● The Brotherhood will not even condemn al-Qaida. For example, the new government could have taken a different approach: These extremists are enemies of the Egyptian people because they endanger the state’s stability and economic success. It won’t even do that. So no matter how many cross-border attacks are staged from Egypt and Israel, Egypt will just deny responsibility and blame Israel. What likelihood is there that they will try to vigorously block them?
● Israel has now gotten to the point where it can protect itself from cross-border attacks. We are dealing here with open country where it is hard to sneak up on the border and well-distributed Israeli defense forces that can get to any point on the frontier very quickly.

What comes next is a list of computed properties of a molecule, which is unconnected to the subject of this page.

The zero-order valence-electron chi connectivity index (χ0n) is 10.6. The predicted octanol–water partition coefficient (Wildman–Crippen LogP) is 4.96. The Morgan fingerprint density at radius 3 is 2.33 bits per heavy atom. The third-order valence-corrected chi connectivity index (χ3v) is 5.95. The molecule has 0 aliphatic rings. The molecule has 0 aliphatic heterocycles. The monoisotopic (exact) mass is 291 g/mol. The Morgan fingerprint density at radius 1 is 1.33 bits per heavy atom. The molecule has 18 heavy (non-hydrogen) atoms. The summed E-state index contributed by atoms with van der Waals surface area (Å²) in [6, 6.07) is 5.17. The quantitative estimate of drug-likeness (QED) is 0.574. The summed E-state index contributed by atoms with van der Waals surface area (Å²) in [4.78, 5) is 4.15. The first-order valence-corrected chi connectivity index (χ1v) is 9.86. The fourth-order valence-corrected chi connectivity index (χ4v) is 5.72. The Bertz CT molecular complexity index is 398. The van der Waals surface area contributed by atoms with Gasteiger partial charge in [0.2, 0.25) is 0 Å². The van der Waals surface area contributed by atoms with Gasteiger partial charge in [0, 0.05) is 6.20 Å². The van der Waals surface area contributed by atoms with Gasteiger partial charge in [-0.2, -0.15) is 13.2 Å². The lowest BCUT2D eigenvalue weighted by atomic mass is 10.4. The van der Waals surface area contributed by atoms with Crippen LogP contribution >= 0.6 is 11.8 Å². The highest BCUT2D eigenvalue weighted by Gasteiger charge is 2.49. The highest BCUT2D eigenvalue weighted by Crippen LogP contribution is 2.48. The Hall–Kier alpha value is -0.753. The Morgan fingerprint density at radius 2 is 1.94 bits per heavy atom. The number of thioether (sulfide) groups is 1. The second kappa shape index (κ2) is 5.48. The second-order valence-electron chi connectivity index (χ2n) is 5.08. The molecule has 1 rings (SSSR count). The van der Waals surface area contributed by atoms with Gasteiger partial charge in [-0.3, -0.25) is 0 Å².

So in strategic terms, such attacks are not a huge threat but on geopolitical terms the danger is rising steadily.
The U.S. government response is to offer to help train and assist Egypt’s army and government. But the government is not part of the solution but rather part of the problem.
Some Salafist demonstrators chased President al-Mursi away from the Egyptian soldiers’ funeral. In effect, they were saying: These people were not heroes, they were getting in the way of the jihad against Israel. The implication is: you better get out of the way, too. But other demonstrators took the army’s side and blamed the Brotherhood for getting Egypt into unnecessary violence. The Egyptian air force hit jihadist camps, so aren’t they like the Mubarak-era army protecting Israel or are they protecting Egyptian national interests? That’s the point.